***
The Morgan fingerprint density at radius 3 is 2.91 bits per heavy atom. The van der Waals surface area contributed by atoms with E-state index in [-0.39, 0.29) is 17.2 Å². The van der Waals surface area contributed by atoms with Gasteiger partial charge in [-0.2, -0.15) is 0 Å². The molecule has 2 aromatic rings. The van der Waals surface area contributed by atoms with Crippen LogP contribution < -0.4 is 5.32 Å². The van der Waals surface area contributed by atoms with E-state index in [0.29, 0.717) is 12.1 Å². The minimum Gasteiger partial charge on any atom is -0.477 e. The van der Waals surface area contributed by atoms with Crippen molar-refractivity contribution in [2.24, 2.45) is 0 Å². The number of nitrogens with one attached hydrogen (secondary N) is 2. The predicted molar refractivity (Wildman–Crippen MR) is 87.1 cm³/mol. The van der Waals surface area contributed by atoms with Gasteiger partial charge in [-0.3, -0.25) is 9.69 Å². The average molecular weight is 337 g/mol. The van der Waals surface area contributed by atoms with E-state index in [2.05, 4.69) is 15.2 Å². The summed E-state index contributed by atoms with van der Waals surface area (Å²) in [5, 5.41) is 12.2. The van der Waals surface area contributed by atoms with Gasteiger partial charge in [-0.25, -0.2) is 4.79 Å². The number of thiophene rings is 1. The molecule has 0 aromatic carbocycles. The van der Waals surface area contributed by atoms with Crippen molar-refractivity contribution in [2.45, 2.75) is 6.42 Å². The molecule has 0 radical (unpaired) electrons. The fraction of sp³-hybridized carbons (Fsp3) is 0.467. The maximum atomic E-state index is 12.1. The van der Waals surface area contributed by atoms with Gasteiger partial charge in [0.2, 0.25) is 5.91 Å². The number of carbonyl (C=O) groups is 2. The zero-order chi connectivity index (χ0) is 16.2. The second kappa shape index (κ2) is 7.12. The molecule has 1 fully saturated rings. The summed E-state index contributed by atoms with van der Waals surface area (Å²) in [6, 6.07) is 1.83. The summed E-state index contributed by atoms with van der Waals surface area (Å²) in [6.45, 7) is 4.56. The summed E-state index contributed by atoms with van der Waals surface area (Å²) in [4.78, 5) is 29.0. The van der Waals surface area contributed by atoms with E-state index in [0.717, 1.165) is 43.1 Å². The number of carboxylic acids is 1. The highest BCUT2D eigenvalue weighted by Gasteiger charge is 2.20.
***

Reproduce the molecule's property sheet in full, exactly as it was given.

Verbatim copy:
The Morgan fingerprint density at radius 3 is 2.91 bits per heavy atom. The van der Waals surface area contributed by atoms with E-state index in [-0.39, 0.29) is 17.2 Å². The van der Waals surface area contributed by atoms with Gasteiger partial charge in [-0.2, -0.15) is 0 Å². The molecule has 2 aromatic rings. The van der Waals surface area contributed by atoms with Crippen LogP contribution < -0.4 is 5.32 Å². The van der Waals surface area contributed by atoms with E-state index in [0.29, 0.717) is 12.1 Å². The minimum Gasteiger partial charge on any atom is -0.477 e. The van der Waals surface area contributed by atoms with Crippen molar-refractivity contribution in [2.24, 2.45) is 0 Å². The number of nitrogens with one attached hydrogen (secondary N) is 2. The predicted molar refractivity (Wildman–Crippen MR) is 87.1 cm³/mol. The van der Waals surface area contributed by atoms with Gasteiger partial charge in [-0.3, -0.25) is 9.69 Å². The average molecular weight is 337 g/mol. The van der Waals surface area contributed by atoms with E-state index in [2.05, 4.69) is 15.2 Å². The summed E-state index contributed by atoms with van der Waals surface area (Å²) in [5, 5.41) is 12.2. The van der Waals surface area contributed by atoms with Gasteiger partial charge in [-0.25, -0.2) is 4.79 Å². The number of thiophene rings is 1. The molecule has 0 aromatic carbocycles. The van der Waals surface area contributed by atoms with Crippen molar-refractivity contribution in [2.45, 2.75) is 6.42 Å². The molecule has 0 radical (unpaired) electrons. The fraction of sp³-hybridized carbons (Fsp3) is 0.467. The maximum atomic E-state index is 12.1. The van der Waals surface area contributed by atoms with Gasteiger partial charge in [0.2, 0.25) is 5.91 Å². The number of carbonyl (C=O) groups is 2. The zero-order chi connectivity index (χ0) is 16.2. The second kappa shape index (κ2) is 7.12. The molecule has 1 fully saturated rings. The summed E-state index contributed by atoms with van der Waals surface area (Å²) in [6, 6.07) is 1.83. The summed E-state index contributed by atoms with van der Waals surface area (Å²) in [6.45, 7) is 4.56. The summed E-state index contributed by atoms with van der Waals surface area (Å²) in [4.78, 5) is 29.0. The van der Waals surface area contributed by atoms with E-state index in [0.717, 1.165) is 43.1 Å². The number of carboxylic acids is 1. The highest BCUT2D eigenvalue weighted by Gasteiger charge is 2.20.